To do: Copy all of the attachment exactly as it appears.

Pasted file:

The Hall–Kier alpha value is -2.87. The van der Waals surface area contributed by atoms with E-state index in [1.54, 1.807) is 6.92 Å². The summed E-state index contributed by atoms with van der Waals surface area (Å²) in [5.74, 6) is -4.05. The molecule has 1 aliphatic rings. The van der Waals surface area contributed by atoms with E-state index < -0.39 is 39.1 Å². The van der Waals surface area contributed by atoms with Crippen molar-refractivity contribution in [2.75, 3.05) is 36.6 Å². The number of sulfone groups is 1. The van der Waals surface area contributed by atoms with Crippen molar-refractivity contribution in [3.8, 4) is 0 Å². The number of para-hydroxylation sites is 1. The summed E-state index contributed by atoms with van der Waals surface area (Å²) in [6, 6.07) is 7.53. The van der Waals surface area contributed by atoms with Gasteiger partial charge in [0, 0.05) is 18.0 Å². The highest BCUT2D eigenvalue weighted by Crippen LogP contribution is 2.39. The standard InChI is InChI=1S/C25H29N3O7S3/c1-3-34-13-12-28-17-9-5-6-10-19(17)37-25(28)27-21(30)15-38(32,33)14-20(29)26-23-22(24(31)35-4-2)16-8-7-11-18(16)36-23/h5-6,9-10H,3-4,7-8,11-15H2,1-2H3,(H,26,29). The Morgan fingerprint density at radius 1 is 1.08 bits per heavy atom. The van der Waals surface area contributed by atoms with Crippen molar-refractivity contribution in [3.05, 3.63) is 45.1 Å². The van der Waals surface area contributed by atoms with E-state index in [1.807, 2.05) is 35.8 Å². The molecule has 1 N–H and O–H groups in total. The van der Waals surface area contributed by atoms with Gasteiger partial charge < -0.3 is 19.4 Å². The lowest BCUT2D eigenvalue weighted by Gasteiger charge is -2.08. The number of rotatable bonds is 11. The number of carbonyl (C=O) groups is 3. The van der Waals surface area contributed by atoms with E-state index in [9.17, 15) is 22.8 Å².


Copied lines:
The Hall–Kier alpha value is -2.87. The van der Waals surface area contributed by atoms with E-state index in [1.54, 1.807) is 6.92 Å². The summed E-state index contributed by atoms with van der Waals surface area (Å²) in [5.74, 6) is -4.05. The molecule has 1 aliphatic rings. The van der Waals surface area contributed by atoms with E-state index < -0.39 is 39.1 Å². The van der Waals surface area contributed by atoms with Crippen molar-refractivity contribution in [2.75, 3.05) is 36.6 Å². The number of sulfone groups is 1. The van der Waals surface area contributed by atoms with Crippen molar-refractivity contribution in [3.8, 4) is 0 Å². The number of para-hydroxylation sites is 1. The summed E-state index contributed by atoms with van der Waals surface area (Å²) in [6, 6.07) is 7.53. The van der Waals surface area contributed by atoms with Gasteiger partial charge in [0, 0.05) is 18.0 Å². The highest BCUT2D eigenvalue weighted by Crippen LogP contribution is 2.39. The standard InChI is InChI=1S/C25H29N3O7S3/c1-3-34-13-12-28-17-9-5-6-10-19(17)37-25(28)27-21(30)15-38(32,33)14-20(29)26-23-22(24(31)35-4-2)16-8-7-11-18(16)36-23/h5-6,9-10H,3-4,7-8,11-15H2,1-2H3,(H,26,29). The Morgan fingerprint density at radius 1 is 1.08 bits per heavy atom. The van der Waals surface area contributed by atoms with Crippen molar-refractivity contribution in [3.05, 3.63) is 45.1 Å². The van der Waals surface area contributed by atoms with E-state index in [1.807, 2.05) is 35.8 Å². The molecule has 1 N–H and O–H groups in total. The van der Waals surface area contributed by atoms with Gasteiger partial charge < -0.3 is 19.4 Å². The lowest BCUT2D eigenvalue weighted by Gasteiger charge is -2.08. The number of rotatable bonds is 11. The number of carbonyl (C=O) groups is 3. The van der Waals surface area contributed by atoms with E-state index in [9.17, 15) is 22.8 Å².